No the consequences of your decisions in this game are very minor and have no real appreciable effect on your playthrough. For example, Kiera not being at Kaer Morhen makes the Battle of Kaer Morhen no less easy than it already is. Sure she saves Lambert but since Lambert and Kiera are both written out after the battle, it doesn't make the slightest difference in the long run. In short, most of the 'decisions' in the game are purely cosmetic.
ya thts d kinda of thing i'm talking about; it feels like tokenism
another real bad experience i had yesterday was when i went to rescue Margarita and saw Sile
that was bad, why have me save Sile in TW2 if she was gonna b here for just 1 dialogue?
i definitely didn't mind saving her in TW2 but if you include that as one of d choices to carry over to TW3 then that choice has been made a joke of here
very lazy writing - or perhaps they cut her out as the game was already too big?
but even in that case, i would have loved if they had e.g. included Keira instead of Sile in TW2 and only those who saved her in TW2 should have got her quests
as it stands here, both Sile and Keira seem to b inconsequential in d scheme of things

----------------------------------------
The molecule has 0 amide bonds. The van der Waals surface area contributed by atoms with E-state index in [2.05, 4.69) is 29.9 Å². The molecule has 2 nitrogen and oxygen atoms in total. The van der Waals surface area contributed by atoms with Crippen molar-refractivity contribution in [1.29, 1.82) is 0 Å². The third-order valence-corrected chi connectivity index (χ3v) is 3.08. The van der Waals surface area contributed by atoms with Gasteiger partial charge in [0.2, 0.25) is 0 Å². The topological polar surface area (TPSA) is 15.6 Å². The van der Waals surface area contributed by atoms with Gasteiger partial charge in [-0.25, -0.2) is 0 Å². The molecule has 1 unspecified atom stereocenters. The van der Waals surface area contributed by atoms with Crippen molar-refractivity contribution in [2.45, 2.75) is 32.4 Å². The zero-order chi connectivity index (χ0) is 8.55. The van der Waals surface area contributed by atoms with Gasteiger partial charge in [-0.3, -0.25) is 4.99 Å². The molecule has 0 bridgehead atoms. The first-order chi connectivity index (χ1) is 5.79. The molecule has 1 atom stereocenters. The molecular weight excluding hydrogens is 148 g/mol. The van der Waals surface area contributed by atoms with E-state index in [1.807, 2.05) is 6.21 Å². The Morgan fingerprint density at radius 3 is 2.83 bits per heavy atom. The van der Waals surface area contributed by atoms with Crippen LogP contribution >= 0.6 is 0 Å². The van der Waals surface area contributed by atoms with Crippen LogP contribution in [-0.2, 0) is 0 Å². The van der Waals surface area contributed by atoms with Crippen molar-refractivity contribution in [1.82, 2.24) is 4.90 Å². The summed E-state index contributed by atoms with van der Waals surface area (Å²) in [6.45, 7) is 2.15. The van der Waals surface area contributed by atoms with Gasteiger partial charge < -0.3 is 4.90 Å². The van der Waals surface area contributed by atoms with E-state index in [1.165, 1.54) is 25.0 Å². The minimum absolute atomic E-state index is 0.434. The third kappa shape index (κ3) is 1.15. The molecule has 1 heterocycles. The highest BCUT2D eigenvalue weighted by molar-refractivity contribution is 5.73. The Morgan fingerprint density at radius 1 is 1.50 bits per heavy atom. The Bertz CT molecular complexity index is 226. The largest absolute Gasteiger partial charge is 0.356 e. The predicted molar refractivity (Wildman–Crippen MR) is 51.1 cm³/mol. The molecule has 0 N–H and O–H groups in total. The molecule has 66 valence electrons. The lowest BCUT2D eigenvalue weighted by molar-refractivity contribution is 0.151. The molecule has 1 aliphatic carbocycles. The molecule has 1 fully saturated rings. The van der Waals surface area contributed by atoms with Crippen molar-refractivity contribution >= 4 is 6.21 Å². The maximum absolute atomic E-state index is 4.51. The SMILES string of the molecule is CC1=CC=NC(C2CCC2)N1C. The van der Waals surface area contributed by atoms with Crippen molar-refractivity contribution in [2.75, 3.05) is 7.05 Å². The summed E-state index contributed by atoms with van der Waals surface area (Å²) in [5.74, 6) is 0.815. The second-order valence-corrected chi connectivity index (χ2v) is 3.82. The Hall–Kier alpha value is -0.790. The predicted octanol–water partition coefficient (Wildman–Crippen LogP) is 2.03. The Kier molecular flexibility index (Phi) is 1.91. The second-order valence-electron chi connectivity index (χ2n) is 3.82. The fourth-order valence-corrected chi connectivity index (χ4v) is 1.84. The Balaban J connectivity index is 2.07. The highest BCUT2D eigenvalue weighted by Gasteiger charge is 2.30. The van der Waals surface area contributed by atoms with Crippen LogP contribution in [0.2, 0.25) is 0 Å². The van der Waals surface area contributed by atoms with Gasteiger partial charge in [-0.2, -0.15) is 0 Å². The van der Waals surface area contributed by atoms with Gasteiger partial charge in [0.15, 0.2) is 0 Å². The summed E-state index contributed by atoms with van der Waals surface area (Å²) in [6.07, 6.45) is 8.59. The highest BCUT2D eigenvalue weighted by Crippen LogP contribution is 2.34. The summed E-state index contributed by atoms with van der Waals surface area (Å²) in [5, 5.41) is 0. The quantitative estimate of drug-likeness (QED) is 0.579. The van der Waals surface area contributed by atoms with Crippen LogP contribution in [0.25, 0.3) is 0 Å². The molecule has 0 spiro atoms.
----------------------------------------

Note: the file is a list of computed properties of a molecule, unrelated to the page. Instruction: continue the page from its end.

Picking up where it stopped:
Sile/Keira should have been present at least till they speak of the lodge with Ciri
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Yeah the choices matter. But mostly not that much or the way I hoped.
Your choices don't influence the story much.
The battle of Kaer Morhen is a good example I think. You can bring a lot of characters to help you. For some you have to do their quests before. But in the end the only Keira makes a difference (and you can always save Lambert by yourself)
And for your question about not killing Radovid. The Consequence is another ending screen.
thts d kinda thing that upset me; the choices seemed pretty cursory, and even with widely different playing styles my friend and I are both staring at d same screens
for something which CDPR invested so many years in, and we waited at least a couple years for, it seems insufficient and leaves a void in what is undoubtedly one of d best games in almost every other sense
and this is where Assassins of Kings really rocked - in making you believe your decisions swayed things and really and truly saved the ones you love!
in TW3 one starts to get a feeling that things will sort themselves out without your real participation
(of course things can go very bad with Ciri/Triss/Yen but of course that's a real important set of decisions)